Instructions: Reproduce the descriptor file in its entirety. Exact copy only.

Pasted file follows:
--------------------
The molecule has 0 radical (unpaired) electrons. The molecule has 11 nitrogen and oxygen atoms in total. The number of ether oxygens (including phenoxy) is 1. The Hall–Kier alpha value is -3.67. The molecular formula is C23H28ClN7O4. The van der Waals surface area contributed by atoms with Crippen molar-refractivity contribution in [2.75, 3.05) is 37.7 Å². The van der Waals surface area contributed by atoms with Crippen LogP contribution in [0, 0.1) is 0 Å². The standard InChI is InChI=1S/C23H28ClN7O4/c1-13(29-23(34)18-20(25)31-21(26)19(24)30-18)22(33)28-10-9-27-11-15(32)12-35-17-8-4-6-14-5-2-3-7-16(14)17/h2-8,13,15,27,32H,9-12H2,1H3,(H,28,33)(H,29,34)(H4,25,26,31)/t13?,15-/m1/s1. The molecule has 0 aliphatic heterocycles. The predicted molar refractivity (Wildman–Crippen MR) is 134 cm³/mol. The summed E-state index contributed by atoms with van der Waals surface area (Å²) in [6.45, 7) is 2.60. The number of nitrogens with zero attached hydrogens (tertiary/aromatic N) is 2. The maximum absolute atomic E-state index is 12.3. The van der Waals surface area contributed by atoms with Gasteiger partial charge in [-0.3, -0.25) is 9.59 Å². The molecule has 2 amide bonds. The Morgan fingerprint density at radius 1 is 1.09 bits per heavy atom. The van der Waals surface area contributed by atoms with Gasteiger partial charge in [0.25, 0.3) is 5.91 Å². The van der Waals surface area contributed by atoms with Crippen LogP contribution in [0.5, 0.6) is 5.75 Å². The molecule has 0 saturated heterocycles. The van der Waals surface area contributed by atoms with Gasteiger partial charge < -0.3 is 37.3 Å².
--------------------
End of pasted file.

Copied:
The molecule has 0 radical (unpaired) electrons. The molecule has 11 nitrogen and oxygen atoms in total. The number of ether oxygens (including phenoxy) is 1. The Hall–Kier alpha value is -3.67. The molecular formula is C23H28ClN7O4. The van der Waals surface area contributed by atoms with Crippen molar-refractivity contribution in [2.75, 3.05) is 37.7 Å². The van der Waals surface area contributed by atoms with Crippen LogP contribution in [0, 0.1) is 0 Å². The standard InChI is InChI=1S/C23H28ClN7O4/c1-13(29-23(34)18-20(25)31-21(26)19(24)30-18)22(33)28-10-9-27-11-15(32)12-35-17-8-4-6-14-5-2-3-7-16(14)17/h2-8,13,15,27,32H,9-12H2,1H3,(H,28,33)(H,29,34)(H4,25,26,31)/t13?,15-/m1/s1. The molecule has 0 aliphatic heterocycles. The predicted molar refractivity (Wildman–Crippen MR) is 134 cm³/mol. The summed E-state index contributed by atoms with van der Waals surface area (Å²) in [6.45, 7) is 2.60. The number of nitrogens with zero attached hydrogens (tertiary/aromatic N) is 2. The maximum absolute atomic E-state index is 12.3. The van der Waals surface area contributed by atoms with Gasteiger partial charge in [-0.3, -0.25) is 9.59 Å². The molecule has 2 amide bonds. The Morgan fingerprint density at radius 1 is 1.09 bits per heavy atom. The van der Waals surface area contributed by atoms with Gasteiger partial charge in [0.25, 0.3) is 5.91 Å². The van der Waals surface area contributed by atoms with Crippen LogP contribution in [0.5, 0.6) is 5.75 Å². The molecule has 0 saturated heterocycles. The van der Waals surface area contributed by atoms with Gasteiger partial charge < -0.3 is 37.3 Å².